M. Lewis appears Bucs' man


The third time appears to be a charm for Marvin Lewis.

Barring any late surprises, league sources have indicated that the Ravens' defensive coordinator will be hired as the Tampa Bay Buccaneers' head coach. In the past year, Lewis has been a finalist for the head coaching jobs with the Buffalo Bills and the Carolina Panthers.

Lewis, 43, became a clear favorite for the Buccaneers' vacancy when their attempts to obtain the rights to hire Oakland Raiders coach Jon Gruden collapsed yesterday.

Once Tampa Bay's owners sign off on Lewis, an announcement could come by the weekend or early next week. Lewis is expected to meet the Glazer family that owns the Buccaneers for the first time in the next few days.

"Obviously, I've gone this far with it and I think it's coming to the end," Lewis told The Sun last night. "All things seem very positive."

The Ravens are expected to promote receivers coach Mike Nolan to defensive coordinator. Nolan, a Baltimore native who finished his first season on the Ravens' staff, was a defensive coordinator from 1993 to 2000 with the New York Giants, Washington Redskins and New York Jets.

Besides a change in coordinators, there has been speculation that the Ravens are discussing the possibility of switching from a 4-3 defense (four linemen and three linebackers) to a 3-4 defense. Nolan will have the task of rebuilding a dominant defense since it appears that the Ravens will likely have to part ways with three veterans - safety Rod Woodson and defensive ends Rob Burnett and Michael McCrary - as well as lose outside linebacker Jamie Sharper in the expansion draft.

While Ravens coach Brian Billick declined to comment on potential staff moves, he expressed confidence that Lewis is more than ready to make the leap to the head coaching ranks. Lewis would become the fourth coach to leave the Ravens' staff in the past 12 days.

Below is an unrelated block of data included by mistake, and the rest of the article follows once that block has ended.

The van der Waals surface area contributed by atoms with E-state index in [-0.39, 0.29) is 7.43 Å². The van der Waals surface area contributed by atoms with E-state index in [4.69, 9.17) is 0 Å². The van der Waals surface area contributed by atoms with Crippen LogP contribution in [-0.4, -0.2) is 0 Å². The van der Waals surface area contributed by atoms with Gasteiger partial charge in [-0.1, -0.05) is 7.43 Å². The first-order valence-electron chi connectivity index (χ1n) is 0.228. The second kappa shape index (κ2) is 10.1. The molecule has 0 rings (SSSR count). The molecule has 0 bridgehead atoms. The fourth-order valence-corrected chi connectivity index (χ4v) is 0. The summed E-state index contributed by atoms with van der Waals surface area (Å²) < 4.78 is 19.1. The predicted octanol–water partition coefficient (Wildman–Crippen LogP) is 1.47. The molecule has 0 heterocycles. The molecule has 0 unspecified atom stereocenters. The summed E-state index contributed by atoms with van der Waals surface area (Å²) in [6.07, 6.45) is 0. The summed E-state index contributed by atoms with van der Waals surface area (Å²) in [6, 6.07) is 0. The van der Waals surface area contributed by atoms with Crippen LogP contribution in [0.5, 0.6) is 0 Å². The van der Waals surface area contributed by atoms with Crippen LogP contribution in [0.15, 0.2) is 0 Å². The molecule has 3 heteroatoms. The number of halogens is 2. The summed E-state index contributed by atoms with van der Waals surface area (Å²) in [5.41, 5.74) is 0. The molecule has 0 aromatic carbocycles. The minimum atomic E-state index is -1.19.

"We couldn't be happier for Marvin," Billick said. "It's well-deserved."

The pending hire will get the NFL back to three African-American head coaches. Lewis would join former Buccaneers coach Tony Dungy - now the coach of the Indianapolis Colts - and the Jets' Herman Edwards as the three black head coaches among the NFL's 32 franchises.

Since firing Dungy on Jan. 14, the Buccaneers have embarrassed themselves several times during their 23-day coaching search. After dealing with a public relations disaster when Bill Parcells took himself out of contention, Tampa Bay general manager Rich McKay named Lewis as his top candidate but the Glazers still wanted to pursue Gruden, who has one year left on his Raiders' contract.

League sources said Lewis' side imposed a deadline for yesterday to end this dragged-out search. The talks to acquire Gruden fell apart yesterday when the Buccaneers considered the asking price from Oakland owner Al Davis to be too high, paving the way for Lewis to get his first head coaching job at any level.

Landing a coaching job has been a laborious process for Lewis, considered one of the league's hottest head coaching candidates the past two years.

Two weeks ago, he was led astray in the Panthers' search when Carolina officials told him to be patient and not to listen to the rumors that New York Giants defensive coordinator John Fox would be hired. Now, he had to wait out the Buccaneers' fascination with Gruden.

"For some reason, most things that I get involved in, it's not easy," Lewis said. "I don't know why."

Lewis has molded one of the most successful units in the NFL over the past three years and was a huge part of a Super Bowl-winning team last year.

His defense has finished second in the league for three consecutive seasons and set an NFL record for fewest points allowed (165) in a 16-game season in 2000. One of the most well-respected assistants, Lewis brings 10 years of NFL coaching experience and is considered a sound teacher.

If hired in the next couple of days, it's believed that he could have a staff in place by Saturday. But now, he doesn't mind the wait.

"You'd like this to be an open-and-shut case," Lewis said. "What we all adhere to is that most things that are worthwhile take time."

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